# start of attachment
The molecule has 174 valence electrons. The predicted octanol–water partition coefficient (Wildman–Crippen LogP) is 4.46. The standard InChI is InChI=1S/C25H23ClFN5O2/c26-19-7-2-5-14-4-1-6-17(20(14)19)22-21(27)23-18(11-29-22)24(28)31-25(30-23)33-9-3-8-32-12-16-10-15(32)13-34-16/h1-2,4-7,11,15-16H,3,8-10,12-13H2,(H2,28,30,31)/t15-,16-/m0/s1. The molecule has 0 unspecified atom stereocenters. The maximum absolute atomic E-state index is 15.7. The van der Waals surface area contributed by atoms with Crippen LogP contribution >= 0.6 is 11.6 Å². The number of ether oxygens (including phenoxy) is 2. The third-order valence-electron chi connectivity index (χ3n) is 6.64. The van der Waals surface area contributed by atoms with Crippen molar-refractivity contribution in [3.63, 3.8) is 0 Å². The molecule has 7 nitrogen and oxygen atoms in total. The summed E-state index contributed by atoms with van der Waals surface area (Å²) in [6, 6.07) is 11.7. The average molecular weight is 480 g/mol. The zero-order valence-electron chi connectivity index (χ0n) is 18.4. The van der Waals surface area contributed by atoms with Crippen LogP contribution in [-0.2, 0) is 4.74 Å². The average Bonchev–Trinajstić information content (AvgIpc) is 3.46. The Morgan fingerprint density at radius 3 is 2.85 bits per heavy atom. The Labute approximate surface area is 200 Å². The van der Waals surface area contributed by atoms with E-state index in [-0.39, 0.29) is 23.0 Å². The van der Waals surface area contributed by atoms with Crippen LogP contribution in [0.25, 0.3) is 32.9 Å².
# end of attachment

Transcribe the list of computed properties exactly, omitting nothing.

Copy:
The molecule has 174 valence electrons. The predicted octanol–water partition coefficient (Wildman–Crippen LogP) is 4.46. The standard InChI is InChI=1S/C25H23ClFN5O2/c26-19-7-2-5-14-4-1-6-17(20(14)19)22-21(27)23-18(11-29-22)24(28)31-25(30-23)33-9-3-8-32-12-16-10-15(32)13-34-16/h1-2,4-7,11,15-16H,3,8-10,12-13H2,(H2,28,30,31)/t15-,16-/m0/s1. The molecule has 0 unspecified atom stereocenters. The maximum absolute atomic E-state index is 15.7. The van der Waals surface area contributed by atoms with Crippen LogP contribution >= 0.6 is 11.6 Å². The number of ether oxygens (including phenoxy) is 2. The third-order valence-electron chi connectivity index (χ3n) is 6.64. The van der Waals surface area contributed by atoms with Crippen molar-refractivity contribution in [3.63, 3.8) is 0 Å². The molecule has 7 nitrogen and oxygen atoms in total. The summed E-state index contributed by atoms with van der Waals surface area (Å²) in [6, 6.07) is 11.7. The average molecular weight is 480 g/mol. The zero-order valence-electron chi connectivity index (χ0n) is 18.4. The van der Waals surface area contributed by atoms with Crippen LogP contribution in [-0.2, 0) is 4.74 Å². The average Bonchev–Trinajstić information content (AvgIpc) is 3.46. The Morgan fingerprint density at radius 3 is 2.85 bits per heavy atom. The Labute approximate surface area is 200 Å². The van der Waals surface area contributed by atoms with E-state index in [-0.39, 0.29) is 23.0 Å². The van der Waals surface area contributed by atoms with Crippen LogP contribution in [0.25, 0.3) is 32.9 Å².